Ultra-Low Noise 200 MHz to 3 GHz Signal Sources

VHF OCXOs are widely used as ‘master oscillators’ in signal sources and frequency synthesizers, where the output frequencies are derived by techniques including multiplication, PLL, DDS, etc. In low-noise sources, the phase noise floor is typically limited by the multiplied OCXO.

Pascall’s XMN (crystal multiplied by N) series combines an OCXO with frequency multipliers, bandpass filters and amplifiers to provide a fixed-frequency output with low phase noise, in the range of 200 MHz to 3 GHz. The XMNP adds a phase-locked loop to enable the OCXO to be locked to an external reference.


It is well known that multiplying frequency by N increases phase noise by 20 log(N) dB. However, achieving this theoretical ideal is easier said than done, particularly when the fundamental signal has a very low noise floor.

Active multipliers almost inevitably have a high noise figure and therefore degrade the phase noise floor at the input frequency. With passive multiplication, the added noise is mostly determined by the signal level at the output frequency and the noise figure of the following amplifier. An inappropriate choice of multiplier or amplifier devices can also increase the flicker noise.

In the XMN, the nonlinear resistance of Schottky diodes is used to generate harmonics, with the multiplier tuned for the required input and output frequencies. The conversion loss varies relatively little with temperature and input power, and the circuit is easily tuned to different frequencies.

Two multiplier configurations are used to produce odd and even harmonics, respectively. All multiples up to 10 can be generated – typically up to 1.3 GHz, depending on the fundamental frequency. The first stage is followed, if necessary, by a further doubler or tripler, to generate frequencies up to 3 GHz.

The XMN is available with either electrical tuning (0 to +10 V, positive or negative slope) or mechanical tuning by means of a multi-turn potentiometer. The XMNP phase-locked variant includes RF and reference dividers. This provides flexibility in the choice of customer-specified reference frequency, which may be as high as the oscillator frequency. If a reference signal is detected, the XMNP automatically locks to it. In the absence of a reference it behaves as an XMN, with the frequency set by a multi-turn potentiometer.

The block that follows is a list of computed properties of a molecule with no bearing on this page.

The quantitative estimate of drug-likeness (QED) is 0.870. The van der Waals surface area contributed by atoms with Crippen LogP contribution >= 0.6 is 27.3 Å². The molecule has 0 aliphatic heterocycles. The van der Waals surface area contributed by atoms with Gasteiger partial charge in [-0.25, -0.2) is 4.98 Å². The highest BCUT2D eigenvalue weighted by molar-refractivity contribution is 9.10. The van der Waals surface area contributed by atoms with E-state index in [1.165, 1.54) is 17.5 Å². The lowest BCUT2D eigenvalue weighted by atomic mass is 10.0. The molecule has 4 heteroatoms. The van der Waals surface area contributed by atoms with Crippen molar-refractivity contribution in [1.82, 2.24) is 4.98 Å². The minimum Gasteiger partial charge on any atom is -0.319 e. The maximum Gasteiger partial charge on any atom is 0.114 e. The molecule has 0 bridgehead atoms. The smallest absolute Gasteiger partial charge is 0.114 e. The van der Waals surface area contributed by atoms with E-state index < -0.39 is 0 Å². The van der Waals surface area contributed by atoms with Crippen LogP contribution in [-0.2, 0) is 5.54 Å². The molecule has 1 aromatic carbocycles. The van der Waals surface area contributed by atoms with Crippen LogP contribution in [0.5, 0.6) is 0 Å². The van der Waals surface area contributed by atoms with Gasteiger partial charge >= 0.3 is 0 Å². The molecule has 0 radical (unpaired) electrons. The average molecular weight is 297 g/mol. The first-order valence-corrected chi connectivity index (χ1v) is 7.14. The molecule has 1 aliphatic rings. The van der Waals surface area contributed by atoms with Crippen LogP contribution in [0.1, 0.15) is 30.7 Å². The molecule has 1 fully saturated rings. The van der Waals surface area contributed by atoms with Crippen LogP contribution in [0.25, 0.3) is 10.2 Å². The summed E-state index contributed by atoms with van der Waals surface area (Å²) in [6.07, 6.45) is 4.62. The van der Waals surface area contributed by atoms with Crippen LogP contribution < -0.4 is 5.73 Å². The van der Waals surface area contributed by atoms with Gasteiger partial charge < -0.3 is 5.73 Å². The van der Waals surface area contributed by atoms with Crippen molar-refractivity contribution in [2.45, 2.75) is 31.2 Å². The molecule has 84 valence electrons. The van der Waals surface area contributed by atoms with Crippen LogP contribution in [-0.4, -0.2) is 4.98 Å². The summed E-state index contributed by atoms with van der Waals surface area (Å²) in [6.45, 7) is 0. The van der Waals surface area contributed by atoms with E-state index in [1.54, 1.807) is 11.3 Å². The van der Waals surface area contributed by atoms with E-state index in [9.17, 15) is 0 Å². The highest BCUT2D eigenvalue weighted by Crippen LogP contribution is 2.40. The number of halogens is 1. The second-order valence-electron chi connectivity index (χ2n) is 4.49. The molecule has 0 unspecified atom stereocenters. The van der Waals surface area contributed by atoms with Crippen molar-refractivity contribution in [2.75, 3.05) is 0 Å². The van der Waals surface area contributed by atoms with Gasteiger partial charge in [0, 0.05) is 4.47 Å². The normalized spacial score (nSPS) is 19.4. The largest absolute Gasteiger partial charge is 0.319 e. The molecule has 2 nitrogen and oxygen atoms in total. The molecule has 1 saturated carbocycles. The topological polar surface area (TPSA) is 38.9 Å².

All variants provide a supplementary output at the fundamental frequency. This may typically be used to generate intermediate frequencies in a synthesizer, or to lock the XMN in a customer-designed PLL.

Figure 1

Figure 1 Simplified block diagram of XMNP.

The design allows customers to specify the oscillator frequency (up to 160 MHz) as well as the multiplied frequency. For example,
1 GHz can be generated from 100 MHz × 10, 111.111 MHz × 9, 125 MHz × 8 or 142.857 MHz × 7. This flexibility can facilitate frequency planning for a particular application, or alternatively can be used to optimize the phase noise. Lower multiplication ratios give lower noise floor. On the other hand, choosing a lower oscillator frequency will reduce the close-in phase noise.

The basic package size is 101.6 × 57.2 × 20.3 mm for the XMN and 101.6 × 87.5 × 20.3 mm for the XMNP. This typically allows for all multiples up to 10. If an extra multiplication stage is needed, for 3 GHz output for example, the width increases to 81.5 mm or 111.8 mm for the XMN and XMNP, respectively. The standard supply voltage is +12 V, with +15 V available as an option. Figure 1 shows a simplified block diagram of the XMNP phase-locked signal source.


The main criterion when developing the XMN was that the phase noise should be as low as possible. In this regard, integrating oscillator, multiplier, amplifiers and filters into a single unit can give better performance than a building-block approach, as the individual sections can be optimized to work with each other.

Figure 2

Figure 2 1.2 GHz XM10 phase noise.

The phase noise floor at the multiplied output is typically equivalent to –183 dBc/Hz at the oscillator’s frequency. For example, the phase noise floor of an 840 MHz output derived from 120 MHz is typically –166 dBc/Hz.

Close-to-carrier phase noise is similar to that of Pascall’s OCXO and OCXOF oscillators. Internal regulators are used to reduce the effect of supply noise and ripple. Particular care has been taken to minimize low-frequency noise on the oscillator supply, ensuring that even at 1 Hz offset, the full performance offered by low-noise crystals is realized.

Figure 2 shows the phase noise at the 1.2 GHz output of an XM10 (120 MHz × 10), measured with an Agilent E5052B signal source analyzer. Output power at both fundamental and multiplied frequencies is 13 dBm, with sub-harmonics and spurious products <–80 dBc.

The XMNP operates with reference input levels from –3 to +16 dBm, which makes it very easy to incorporate into customers’ applications. The PLL bandwidth is ≤1 Hz, giving it high rejection of noise and spurs on the reference signal.


The low phase noise and spurious outputs of the XMN and XMNP make them ideal building blocks for high  performance synthesizer designs. Other uses include satellite ground stations, phase noise test systems, and EW systems and scientific research. In certain applications, the XMN/XMNP may provide a practical alternative to a SAW oscillator, offering improved close-to-carrier phase noise and flexibility of output frequency without incurring the development cost of a non-standard SAW resonator.

Pascall Electronics Ltd.,
Ryde, Isle of Wight, UK
+44 (0)1983 817300,